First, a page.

In Ladies Night, Jimmy Doherty is dropped at Father’s Tim’s doorstep, all alone in the world after tragedy takes his pa in WWII, his ma to her grief, and his only other living relative, Aunt Alice, to heart failure. Angry with God, furious with his own grief and fear of abandonment, what Jimmy craves most is a family of his own. Through an uncanny ability to recognize boxing talent, Father Tim knows Jimmy’s heart beats boxing, and gives him a shot at being a contender. Since all orphans must leave the orphanage at the age of eighteen, Father Tim wisely puts Jimmy on a train to L.A. to box for an old friend.

Jimmy meets Pops Dominic, his new manager and trainer – and Pops’ beautiful daughter, Lindy, who’s sweeter than apple pie. Jimmy can’t resist Lindy’s charms. She offers him acceptance, fierce loyalty, and love. Sneaking off to marrying Lindy raises Pops’ blood pressure, but having Lindy in his corner gives Jimmy what he hasn’t had in his life for nine years – a family.

When Lindy is arrested for murdering a boxer with ties to a gangster, Jimmy is forced to join forces with the arresting detective – who would like to do much more with Lindy than put her in handcuffs – in a desperate search for the real killer. Ladies Night – boxing, suspense and romance – proves love can be murder – in and out of the ring.

When Paul found out what I was doing, he couldn’t have been more supportive.  He had already created the Fight Card spin-off series, Fight Card MMA, and had a crazy notion to widen Fight Card’s readership even further with a Fight Card Romance brand.  Ladies Night became the flagship title for Fight Card Romance, and I couldn’t be more thrilled.

Find out more about Fight Card Romance and other Fight Card brands here: www.fightcardbooks.com

Why Romance?

A novelist, screenwriter, television personality and half the creative genius behind the Fight Card series, Paul Bishop recently finished a 35 year career with the Los Angeles Police Department where he was twice honored as Detective Of The Year.  He continues to work privately as a deception expert and as a specialist in the investigation of sex crimes.  His books include the western Diamondback: Shroud Of Vengenace, two novels (Hot Pursuit / Deep Water) featuring LAPD officers Calico Jack Walker and Tina Tamiko, the thrillers Penalty Shot and Suspicious Minds, a short story collection (Running Wylde), and five novels in his L.A.P.D. Detective Fey Croaker series (Croaker: Kill Me Again, Croaker: Grave Sins, Croaker: Tequila Mockingbird, Croaker: Chalk Whispers, and Croaker: Pattern of Behavior).  His latest novel, Fight Card: Felony Fists (written as Jack Tunney), is a fast action boxing tale inspired by the fight pulps of the ‘40s and ‘50s. His novels are currently available as e-books.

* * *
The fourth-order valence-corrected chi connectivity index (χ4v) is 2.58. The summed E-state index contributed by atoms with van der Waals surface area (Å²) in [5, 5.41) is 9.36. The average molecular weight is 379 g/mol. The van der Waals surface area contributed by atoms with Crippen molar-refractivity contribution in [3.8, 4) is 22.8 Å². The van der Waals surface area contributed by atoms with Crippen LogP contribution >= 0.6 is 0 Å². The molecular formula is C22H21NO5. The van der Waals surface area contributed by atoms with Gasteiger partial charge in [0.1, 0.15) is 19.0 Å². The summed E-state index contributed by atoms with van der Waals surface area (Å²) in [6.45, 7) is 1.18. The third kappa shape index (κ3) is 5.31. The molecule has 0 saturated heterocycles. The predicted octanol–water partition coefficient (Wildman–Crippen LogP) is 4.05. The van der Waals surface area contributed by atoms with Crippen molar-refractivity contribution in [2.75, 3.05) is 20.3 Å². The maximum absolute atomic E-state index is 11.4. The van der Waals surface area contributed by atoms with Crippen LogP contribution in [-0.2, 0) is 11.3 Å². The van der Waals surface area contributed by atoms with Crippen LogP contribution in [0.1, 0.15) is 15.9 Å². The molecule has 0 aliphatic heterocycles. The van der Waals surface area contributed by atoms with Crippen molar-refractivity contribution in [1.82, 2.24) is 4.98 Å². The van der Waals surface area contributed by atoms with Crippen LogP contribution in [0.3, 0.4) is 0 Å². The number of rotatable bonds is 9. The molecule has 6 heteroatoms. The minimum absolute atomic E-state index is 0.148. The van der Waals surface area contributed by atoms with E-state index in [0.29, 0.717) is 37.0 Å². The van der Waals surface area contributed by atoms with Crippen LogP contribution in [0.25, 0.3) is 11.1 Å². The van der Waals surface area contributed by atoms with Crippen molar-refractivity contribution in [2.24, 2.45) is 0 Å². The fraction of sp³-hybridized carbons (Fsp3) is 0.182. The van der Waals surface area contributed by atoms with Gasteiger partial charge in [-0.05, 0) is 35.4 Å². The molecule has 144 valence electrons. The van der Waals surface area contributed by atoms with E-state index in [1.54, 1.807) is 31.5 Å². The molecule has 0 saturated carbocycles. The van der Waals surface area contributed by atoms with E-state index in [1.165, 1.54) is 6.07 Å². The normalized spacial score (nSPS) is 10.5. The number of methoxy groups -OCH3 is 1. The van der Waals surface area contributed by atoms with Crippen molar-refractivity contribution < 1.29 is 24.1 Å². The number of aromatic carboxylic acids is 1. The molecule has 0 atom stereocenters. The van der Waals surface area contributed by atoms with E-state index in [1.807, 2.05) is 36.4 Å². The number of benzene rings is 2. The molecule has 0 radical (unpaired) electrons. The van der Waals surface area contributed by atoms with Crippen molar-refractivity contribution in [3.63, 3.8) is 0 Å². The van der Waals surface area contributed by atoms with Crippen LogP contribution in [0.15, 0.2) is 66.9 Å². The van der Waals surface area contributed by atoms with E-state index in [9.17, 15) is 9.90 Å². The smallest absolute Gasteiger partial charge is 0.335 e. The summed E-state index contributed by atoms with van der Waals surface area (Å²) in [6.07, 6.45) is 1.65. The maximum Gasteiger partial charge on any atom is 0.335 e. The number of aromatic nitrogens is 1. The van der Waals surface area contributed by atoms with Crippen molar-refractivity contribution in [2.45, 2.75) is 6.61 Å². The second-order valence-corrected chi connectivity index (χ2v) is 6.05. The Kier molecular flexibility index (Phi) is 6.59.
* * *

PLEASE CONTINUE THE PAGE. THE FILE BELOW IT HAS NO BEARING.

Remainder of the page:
When the tough, two-fisted, pulptastic series Fight Card softens its edges there has to be a method to the madness…

Ladies Night

Paul Bishop

Yes, I get funny looks when I use the phrase, Fight Card Romance, but I couldn’t be more excited. The Fight Card Romance novels – debuting this month with Ladies Night (Carol Malone writing as Jill Tunney) – are reaching outside of the traditional Fight Card novels  to another audience of by crossing the heart of the once immensely popular romance pulps and the current popularity of the romance genre with the two-fisted pulp boxing action Fight Card fans have come to enjoy.  While romance will feature prominently, the main story – like the original Fight Card tales – will still center on boxing, the big fight, plus a happy resolution to the romance aspects of the tales.

Inspired by the fight pulps of the ’30s and ’40s – such as Fight Stories Magazine and Knockout Magazine – and specifically Robert E. Howard’s two-fisted tales of boxing champ Sailor Steve Costigan, the Fight Card series was conceived two years ago as a monthly series of 25,000 word novelettes, designed to be read in one or two sittings.